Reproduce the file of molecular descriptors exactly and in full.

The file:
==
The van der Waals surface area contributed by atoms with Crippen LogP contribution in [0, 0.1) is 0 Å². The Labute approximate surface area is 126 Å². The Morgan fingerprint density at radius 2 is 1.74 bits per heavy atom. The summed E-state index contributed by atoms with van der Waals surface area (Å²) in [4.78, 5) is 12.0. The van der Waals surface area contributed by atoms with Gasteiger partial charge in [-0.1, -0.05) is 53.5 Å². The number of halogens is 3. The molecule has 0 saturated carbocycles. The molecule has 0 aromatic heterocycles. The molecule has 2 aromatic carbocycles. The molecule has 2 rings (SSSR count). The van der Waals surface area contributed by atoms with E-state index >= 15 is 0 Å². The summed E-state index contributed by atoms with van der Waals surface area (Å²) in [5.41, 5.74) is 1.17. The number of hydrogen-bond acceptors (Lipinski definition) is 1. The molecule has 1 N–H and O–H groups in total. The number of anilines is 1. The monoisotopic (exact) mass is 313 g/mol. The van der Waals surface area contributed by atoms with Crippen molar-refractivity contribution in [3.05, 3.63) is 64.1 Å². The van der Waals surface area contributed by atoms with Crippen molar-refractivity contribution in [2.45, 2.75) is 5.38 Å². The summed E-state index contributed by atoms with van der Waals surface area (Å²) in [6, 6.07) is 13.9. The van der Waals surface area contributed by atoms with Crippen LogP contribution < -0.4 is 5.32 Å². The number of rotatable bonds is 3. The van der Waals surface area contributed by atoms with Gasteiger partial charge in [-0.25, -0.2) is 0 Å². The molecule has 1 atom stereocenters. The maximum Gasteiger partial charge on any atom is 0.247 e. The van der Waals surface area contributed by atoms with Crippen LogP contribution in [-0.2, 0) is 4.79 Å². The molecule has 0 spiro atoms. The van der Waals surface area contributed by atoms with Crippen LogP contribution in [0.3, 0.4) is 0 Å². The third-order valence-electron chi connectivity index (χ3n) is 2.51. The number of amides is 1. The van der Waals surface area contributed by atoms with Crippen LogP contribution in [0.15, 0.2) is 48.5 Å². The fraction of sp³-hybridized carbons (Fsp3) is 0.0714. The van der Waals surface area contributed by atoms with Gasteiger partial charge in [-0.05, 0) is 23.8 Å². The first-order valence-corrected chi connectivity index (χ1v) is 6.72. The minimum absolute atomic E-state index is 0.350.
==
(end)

The van der Waals surface area contributed by atoms with Crippen LogP contribution in [0, 0.1) is 0 Å². The Labute approximate surface area is 126 Å². The Morgan fingerprint density at radius 2 is 1.74 bits per heavy atom. The summed E-state index contributed by atoms with van der Waals surface area (Å²) in [4.78, 5) is 12.0. The van der Waals surface area contributed by atoms with Gasteiger partial charge in [-0.1, -0.05) is 53.5 Å². The number of halogens is 3. The molecule has 0 saturated carbocycles. The molecule has 0 aromatic heterocycles. The molecule has 2 aromatic carbocycles. The molecule has 2 rings (SSSR count). The van der Waals surface area contributed by atoms with E-state index >= 15 is 0 Å². The summed E-state index contributed by atoms with van der Waals surface area (Å²) in [5.41, 5.74) is 1.17. The number of hydrogen-bond acceptors (Lipinski definition) is 1. The molecule has 1 N–H and O–H groups in total. The number of anilines is 1. The monoisotopic (exact) mass is 313 g/mol. The van der Waals surface area contributed by atoms with Crippen molar-refractivity contribution in [3.05, 3.63) is 64.1 Å². The van der Waals surface area contributed by atoms with Crippen molar-refractivity contribution in [2.45, 2.75) is 5.38 Å². The summed E-state index contributed by atoms with van der Waals surface area (Å²) in [6, 6.07) is 13.9. The van der Waals surface area contributed by atoms with Crippen LogP contribution < -0.4 is 5.32 Å². The number of rotatable bonds is 3. The van der Waals surface area contributed by atoms with Gasteiger partial charge in [-0.25, -0.2) is 0 Å². The molecule has 1 atom stereocenters. The maximum Gasteiger partial charge on any atom is 0.247 e. The van der Waals surface area contributed by atoms with Crippen LogP contribution in [-0.2, 0) is 4.79 Å². The molecule has 0 spiro atoms. The van der Waals surface area contributed by atoms with Crippen LogP contribution in [0.3, 0.4) is 0 Å². The third-order valence-electron chi connectivity index (χ3n) is 2.51. The number of amides is 1. The van der Waals surface area contributed by atoms with Crippen LogP contribution in [0.15, 0.2) is 48.5 Å². The fraction of sp³-hybridized carbons (Fsp3) is 0.0714. The van der Waals surface area contributed by atoms with Gasteiger partial charge in [-0.05, 0) is 23.8 Å². The first-order valence-corrected chi connectivity index (χ1v) is 6.72. The minimum absolute atomic E-state index is 0.350.